Field Update – 6/24/19

Coastal Region

Zack Snipes reports, “Summer crops are looking good and we are continuing with harvests. It seems like every crop is coming in right now from basil to zucchini. We have had mild temperatures and just the right amount of rain.

Freshly harvested melons in the Coastal region. Photo from Zack Snipes
Shishito peppers. Photo from Zack Snipes

Midlands

Justin Ballew reports, “We had a few storms last week that brought rain to most of the midlands. Everything is growing well and we are really benefiting from the timely rain and mild temperatures. Growers are harvesting collards, kale, cucumbers, squash, zucchini, herbs, tomatoes, peppers, and sweet corn.”

Bacterial soft rot on a collard stalk that was severely stressed by the hot, dry weather back in May.  The inner stalk has turned to mush and has a strong odor. Photo from Justin Ballew

Sarah Scott reports, “Potatoes are being dug around Aiken. Conditions have been favorable for blackberry leaf rust. Plants that are affected will show small orange colored spots, or pustules on the undersides of leaves and on shoots. Pustules can appear on undersides of leaves as well. In severe cases defoliation can occur and a lack of vigor in canes. Refer the Small Fruit Consortium website for information on control and management.”

Leaf rust pustules on the upper side of a blackberry leaf. Photo from Sarah Scott
Freshly dug potatoes. Photo from Sarah Scott

Pee Dee Region

Tony Melton reports, “Tomatoes are ripening. Sweet potatoes are mostly planted and lay-by has begun. Some peas are ready for harvest and the last of the collards are being harvested.”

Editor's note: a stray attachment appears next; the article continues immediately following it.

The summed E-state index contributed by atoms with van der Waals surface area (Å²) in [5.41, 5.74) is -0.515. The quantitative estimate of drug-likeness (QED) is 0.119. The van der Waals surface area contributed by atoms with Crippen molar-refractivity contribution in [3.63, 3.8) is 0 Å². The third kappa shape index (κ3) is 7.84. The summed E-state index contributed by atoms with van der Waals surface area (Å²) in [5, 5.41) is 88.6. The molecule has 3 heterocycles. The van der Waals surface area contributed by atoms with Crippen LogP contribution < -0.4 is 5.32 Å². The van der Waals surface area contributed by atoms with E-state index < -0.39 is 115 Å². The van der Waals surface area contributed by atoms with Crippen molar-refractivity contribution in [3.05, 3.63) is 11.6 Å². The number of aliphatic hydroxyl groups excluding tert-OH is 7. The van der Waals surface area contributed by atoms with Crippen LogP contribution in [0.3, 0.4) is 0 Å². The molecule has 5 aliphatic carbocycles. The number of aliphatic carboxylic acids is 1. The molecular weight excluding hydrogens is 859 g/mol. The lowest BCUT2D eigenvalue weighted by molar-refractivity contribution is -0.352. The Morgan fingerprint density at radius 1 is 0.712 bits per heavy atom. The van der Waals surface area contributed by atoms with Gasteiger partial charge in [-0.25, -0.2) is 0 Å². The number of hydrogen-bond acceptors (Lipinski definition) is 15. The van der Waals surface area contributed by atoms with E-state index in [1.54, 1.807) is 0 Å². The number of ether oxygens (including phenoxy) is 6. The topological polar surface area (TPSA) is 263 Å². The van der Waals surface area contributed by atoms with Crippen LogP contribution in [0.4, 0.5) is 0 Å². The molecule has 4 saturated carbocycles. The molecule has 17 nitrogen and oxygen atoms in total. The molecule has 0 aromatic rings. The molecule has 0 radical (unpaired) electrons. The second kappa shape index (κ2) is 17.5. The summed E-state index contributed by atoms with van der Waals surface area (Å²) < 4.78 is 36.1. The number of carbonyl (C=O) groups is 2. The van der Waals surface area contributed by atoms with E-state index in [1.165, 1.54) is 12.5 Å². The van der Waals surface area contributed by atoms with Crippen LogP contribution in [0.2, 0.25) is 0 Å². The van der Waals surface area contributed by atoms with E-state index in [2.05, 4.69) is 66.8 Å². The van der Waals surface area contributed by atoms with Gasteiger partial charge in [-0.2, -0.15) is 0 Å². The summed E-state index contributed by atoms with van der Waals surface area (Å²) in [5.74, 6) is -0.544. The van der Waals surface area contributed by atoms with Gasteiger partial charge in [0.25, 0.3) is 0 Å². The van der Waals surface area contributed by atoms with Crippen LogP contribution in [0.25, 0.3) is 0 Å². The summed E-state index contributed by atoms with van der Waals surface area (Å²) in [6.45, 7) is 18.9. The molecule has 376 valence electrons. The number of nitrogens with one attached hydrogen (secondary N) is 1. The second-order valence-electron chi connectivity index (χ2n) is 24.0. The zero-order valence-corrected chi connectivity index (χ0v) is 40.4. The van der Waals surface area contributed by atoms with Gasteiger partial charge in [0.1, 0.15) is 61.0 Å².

Upstate

Andy Rollins reports, “Orange isn’t a good color to be seeing in your blackberry plants!  Be on the look-out for leaf rust in Blackberry and get it properly identified.  Over the last 2 weeks I have found this on 3 farms in the upstate and one in the midlands with another agent.  This light orange colored leaf rust isn’t as destructive as the orange rust that can be found in the early spring on the ‘Navaho’ variety especially but it does deserve your attention.  Spores can be found on the top and bottom of leaves so look closely sometimes it’s hard to see.  There is a another leaf rust that has yellow colored spores.  If you are still picking fruit,  Rally or a generic product containing the same active ingredient ‘myclobutanil’ can be used but as always read and follow the label.  Tilt (propiconazole) is labeled also but has a 30 day PHI.  So, I would use Rally then follow with Tilt when I was finished picking.  Hopefully this will help keep your blackberry patches clean.  There maybe other options for organic growers also but I am not sure how effective they would be.  NARBA (North American Raspberry and Blackberry Association) has a good article on this here https://www.raspberryblackberry.com/is-it-blackberry-leaf-rust-or-orange-rust/ .

Leaf rust pustules on underside of blackberry leaf. Photo from Andy Rollins

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